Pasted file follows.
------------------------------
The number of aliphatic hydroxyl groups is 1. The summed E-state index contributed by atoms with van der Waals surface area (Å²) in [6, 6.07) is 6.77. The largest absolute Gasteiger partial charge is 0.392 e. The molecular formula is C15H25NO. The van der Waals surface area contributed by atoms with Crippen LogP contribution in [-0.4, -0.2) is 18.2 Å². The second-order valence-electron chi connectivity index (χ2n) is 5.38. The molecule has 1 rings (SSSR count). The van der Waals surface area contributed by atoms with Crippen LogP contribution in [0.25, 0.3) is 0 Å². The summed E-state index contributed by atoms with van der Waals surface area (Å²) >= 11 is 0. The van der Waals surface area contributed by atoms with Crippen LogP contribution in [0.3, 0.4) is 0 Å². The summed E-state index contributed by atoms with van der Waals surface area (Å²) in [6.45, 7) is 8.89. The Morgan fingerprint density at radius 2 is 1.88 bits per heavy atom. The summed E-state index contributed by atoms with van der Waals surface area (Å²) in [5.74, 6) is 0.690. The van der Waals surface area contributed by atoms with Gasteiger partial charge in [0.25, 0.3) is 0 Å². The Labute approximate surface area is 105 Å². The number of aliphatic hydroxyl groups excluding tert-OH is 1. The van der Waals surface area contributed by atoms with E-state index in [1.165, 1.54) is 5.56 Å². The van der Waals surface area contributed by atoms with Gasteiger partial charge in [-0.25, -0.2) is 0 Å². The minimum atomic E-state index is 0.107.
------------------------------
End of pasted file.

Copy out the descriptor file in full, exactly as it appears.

The number of aliphatic hydroxyl groups is 1. The summed E-state index contributed by atoms with van der Waals surface area (Å²) in [6, 6.07) is 6.77. The largest absolute Gasteiger partial charge is 0.392 e. The molecular formula is C15H25NO. The van der Waals surface area contributed by atoms with Crippen LogP contribution in [-0.4, -0.2) is 18.2 Å². The second-order valence-electron chi connectivity index (χ2n) is 5.38. The molecule has 1 rings (SSSR count). The van der Waals surface area contributed by atoms with Crippen LogP contribution in [0.25, 0.3) is 0 Å². The summed E-state index contributed by atoms with van der Waals surface area (Å²) >= 11 is 0. The van der Waals surface area contributed by atoms with Crippen LogP contribution in [0.3, 0.4) is 0 Å². The summed E-state index contributed by atoms with van der Waals surface area (Å²) in [6.45, 7) is 8.89. The Morgan fingerprint density at radius 2 is 1.88 bits per heavy atom. The summed E-state index contributed by atoms with van der Waals surface area (Å²) in [5.74, 6) is 0.690. The van der Waals surface area contributed by atoms with Gasteiger partial charge in [0.25, 0.3) is 0 Å². The Labute approximate surface area is 105 Å². The number of aliphatic hydroxyl groups excluding tert-OH is 1. The van der Waals surface area contributed by atoms with E-state index in [1.165, 1.54) is 5.56 Å². The van der Waals surface area contributed by atoms with Gasteiger partial charge in [-0.25, -0.2) is 0 Å². The minimum atomic E-state index is 0.107.